• @kevincox@lemmy.ml
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    62 months ago

    This is a nice small feature. I’m curious about the commit description:


    foo(const { 1 + 1 })
    

    which is roughly desugared into

    struct Foo;
    impl Foo {
        const FOO: i32 = 1 + 1;
    }
    foo(Foo::FOO)
    

    I would have expected it to desugar to something like:

    foo({
      const TMP: i32 = 1 + 1;
      TMP
    })
    

    But I can’t seem an explanation why the struct with impl is used. I wonder if it has something to do with propagating generics.

    • @0v0@sopuli.xyz
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      102 months ago

      It’s because it has to work in pattern contexts as well, which are not expressions.

      • @SorteKaninOPA
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        22 months ago

        Wait, in pattern context? How? Can you give an example?

        • @0v0@sopuli.xyz
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          102 months ago
          fn foo(x: i32) {
              match x {
                  const { 3.pow(3) } => println!("three cubed"),
                  _ => {}
              }
          }
          

          But it looks like inline_const_pat is still unstable, only inline_const in expression position is now stabilized.

    • @Giooschi@lemmy.world
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      72 months ago

      They tested the same strings on that implementation

      The code they were looking at was used for writing the table, but they were testing the one that read it (which is instead correct).

      though judging by the recent comments someone’s found something.

      Yeah that’s me :)The translation using an associated const also works when the const block uses generic parameters. For example:

      fn require_zst<T>() {
          const { assert!(std::mem::size_of::<T>() == 0) }
      }
      

      This can be written as:

      fn require_zst<T>() {
          struct Foo<T>(PhantomData<T>);
          impl<T> Foo<T> {
              const FOO: () = assert!(std::mem::size_of::<T>() == 0);
          }
          Foo::<T>::FOO
      }
      

      However it cannot be written as:

      fn require_zst<T>() {
          const FOO: () = assert!(std::mem::size_of::<T>() == 0);
          FOO
      }
      

      Because const FOO: () is an item, thus it is only lexically scoped (i.e. visible) inside require_zst, but does not inherit its generics (thus it cannot use T).

      • @sugar_in_your_tea@sh.itjust.works
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        2 months ago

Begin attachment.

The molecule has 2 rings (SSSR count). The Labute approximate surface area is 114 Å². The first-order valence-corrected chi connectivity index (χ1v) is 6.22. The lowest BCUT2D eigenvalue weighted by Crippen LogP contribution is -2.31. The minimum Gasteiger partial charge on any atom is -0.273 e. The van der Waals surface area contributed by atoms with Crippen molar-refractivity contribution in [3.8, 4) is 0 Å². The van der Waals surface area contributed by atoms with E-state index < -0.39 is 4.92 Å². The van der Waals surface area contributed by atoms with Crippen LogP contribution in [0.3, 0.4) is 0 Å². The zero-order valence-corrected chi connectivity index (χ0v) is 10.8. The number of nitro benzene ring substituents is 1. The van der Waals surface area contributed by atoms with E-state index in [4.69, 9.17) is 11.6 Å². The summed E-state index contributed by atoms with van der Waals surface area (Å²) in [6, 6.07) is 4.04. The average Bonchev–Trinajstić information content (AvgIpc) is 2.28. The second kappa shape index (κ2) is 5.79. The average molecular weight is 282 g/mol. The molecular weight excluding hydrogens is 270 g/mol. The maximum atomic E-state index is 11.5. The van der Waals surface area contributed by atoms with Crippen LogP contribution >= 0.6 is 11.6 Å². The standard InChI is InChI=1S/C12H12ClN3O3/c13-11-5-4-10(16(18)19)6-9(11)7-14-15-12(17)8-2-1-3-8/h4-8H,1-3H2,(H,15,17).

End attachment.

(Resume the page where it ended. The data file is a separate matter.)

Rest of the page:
Ah, apparently for now you’re not allowed to allocate. But vec::new_in(allocator) looks interesting. This works in nightly today:

        #![feature(allocator_api)]
        
        use std::alloc::Global;
        
        fn main() {
            const MY_VEC: Vec<i32> = const {
                Vec::new_in(Global)
            };
            println!("{:?}", MY_VEC);
        }
        

        Maybe at some point I can append to it at compile time too. I’d love to be able to put a const {} and have allocations that resolve down to a 'static, and this seems to be a step toward that.

        I guess I’m just excited that Vec::new() is the example they picked, since the next obvious question is, “can I push?”

    • @asdfasdfasdf@lemmy.world
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      2 months ago

      What I’m curious about - this function was already const, so for stuff like this, I’d think there’s basically a 100% chance the compiler would optimize this too, just implicitly.

      AFAIK this new feature is just for times when it isn’t an optimization, but more your own domain invariants. E.g. assertions.

      But I could be wrong. I wonder if this can be used for actual optimizations in some places that the compiler couldn’t figure out by itself.

  • @onlinepersona@programming.dev
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    2 months ago

    I’m not getting it. What’s the point? It seems very much like a cpp-ism where you can put const in so many places.

    const int n2 = 0;    // const object
    int const n3 = 0;    // const object (same as n2)
    // https://learn.microsoft.com/en-us/cpp/cpp/const-and-volatile-pointers?view=msvc-170
    const char *cpch;  // const variable cannot point to another pointer
    char * const pchc; // value of pointer is constant
    
    int f() const; // members cannot be modified in this, only read
    std::string const f(); // returns a constant
    

    Then there are constant expressions.

    Can anybody look at that and tell me it’s readable with a straight face? I hope they don’t start adding all this stuff to rust.

    Anti Commercial-AI license

    • @Miaou@jlai.lu
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      42 months ago

      It can be used for producing const values in arbitrary context. Can basically be swapped for c++'s constexpr.

      C++'s const does not exist in rust (values are const by default).

    • Alex
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      31 month ago

      Nope. This little neat feature mainly is just necessary part of bigger one - const-generics with const bounds.